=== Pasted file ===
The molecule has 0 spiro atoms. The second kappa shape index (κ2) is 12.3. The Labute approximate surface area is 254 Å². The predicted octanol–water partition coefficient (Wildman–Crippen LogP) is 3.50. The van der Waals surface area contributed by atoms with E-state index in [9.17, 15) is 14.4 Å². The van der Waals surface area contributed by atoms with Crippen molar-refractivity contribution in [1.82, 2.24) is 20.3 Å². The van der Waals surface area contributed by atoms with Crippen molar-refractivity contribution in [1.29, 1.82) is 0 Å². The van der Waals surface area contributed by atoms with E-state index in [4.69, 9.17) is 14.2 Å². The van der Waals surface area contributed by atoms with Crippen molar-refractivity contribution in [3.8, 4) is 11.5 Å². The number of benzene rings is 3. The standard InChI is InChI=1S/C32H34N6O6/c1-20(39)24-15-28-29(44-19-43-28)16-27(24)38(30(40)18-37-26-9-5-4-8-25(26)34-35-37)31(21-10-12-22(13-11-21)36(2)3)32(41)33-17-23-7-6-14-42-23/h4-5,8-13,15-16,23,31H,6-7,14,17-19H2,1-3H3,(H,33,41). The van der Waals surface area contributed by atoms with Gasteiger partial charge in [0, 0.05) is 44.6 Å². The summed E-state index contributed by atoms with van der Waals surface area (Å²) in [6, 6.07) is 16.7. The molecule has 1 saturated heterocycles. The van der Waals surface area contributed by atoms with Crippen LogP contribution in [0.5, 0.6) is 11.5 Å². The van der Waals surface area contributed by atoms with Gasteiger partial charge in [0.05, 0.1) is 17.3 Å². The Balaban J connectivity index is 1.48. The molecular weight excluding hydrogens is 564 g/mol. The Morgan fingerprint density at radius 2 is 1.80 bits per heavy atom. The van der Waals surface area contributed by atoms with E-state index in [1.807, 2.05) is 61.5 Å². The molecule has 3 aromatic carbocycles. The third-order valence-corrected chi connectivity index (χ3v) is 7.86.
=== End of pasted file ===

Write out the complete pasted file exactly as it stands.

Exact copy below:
The molecule has 0 spiro atoms. The second kappa shape index (κ2) is 12.3. The Labute approximate surface area is 254 Å². The predicted octanol–water partition coefficient (Wildman–Crippen LogP) is 3.50. The van der Waals surface area contributed by atoms with E-state index in [9.17, 15) is 14.4 Å². The van der Waals surface area contributed by atoms with Crippen molar-refractivity contribution in [1.82, 2.24) is 20.3 Å². The van der Waals surface area contributed by atoms with Crippen molar-refractivity contribution in [1.29, 1.82) is 0 Å². The van der Waals surface area contributed by atoms with E-state index in [4.69, 9.17) is 14.2 Å². The van der Waals surface area contributed by atoms with Crippen molar-refractivity contribution in [3.8, 4) is 11.5 Å². The number of benzene rings is 3. The standard InChI is InChI=1S/C32H34N6O6/c1-20(39)24-15-28-29(44-19-43-28)16-27(24)38(30(40)18-37-26-9-5-4-8-25(26)34-35-37)31(21-10-12-22(13-11-21)36(2)3)32(41)33-17-23-7-6-14-42-23/h4-5,8-13,15-16,23,31H,6-7,14,17-19H2,1-3H3,(H,33,41). The van der Waals surface area contributed by atoms with Gasteiger partial charge in [0, 0.05) is 44.6 Å². The summed E-state index contributed by atoms with van der Waals surface area (Å²) in [6, 6.07) is 16.7. The molecule has 1 saturated heterocycles. The van der Waals surface area contributed by atoms with Crippen LogP contribution in [0.5, 0.6) is 11.5 Å². The van der Waals surface area contributed by atoms with Gasteiger partial charge in [0.05, 0.1) is 17.3 Å². The Balaban J connectivity index is 1.48. The molecular weight excluding hydrogens is 564 g/mol. The Morgan fingerprint density at radius 2 is 1.80 bits per heavy atom. The van der Waals surface area contributed by atoms with E-state index in [1.807, 2.05) is 61.5 Å². The molecule has 3 aromatic carbocycles. The third-order valence-corrected chi connectivity index (χ3v) is 7.86.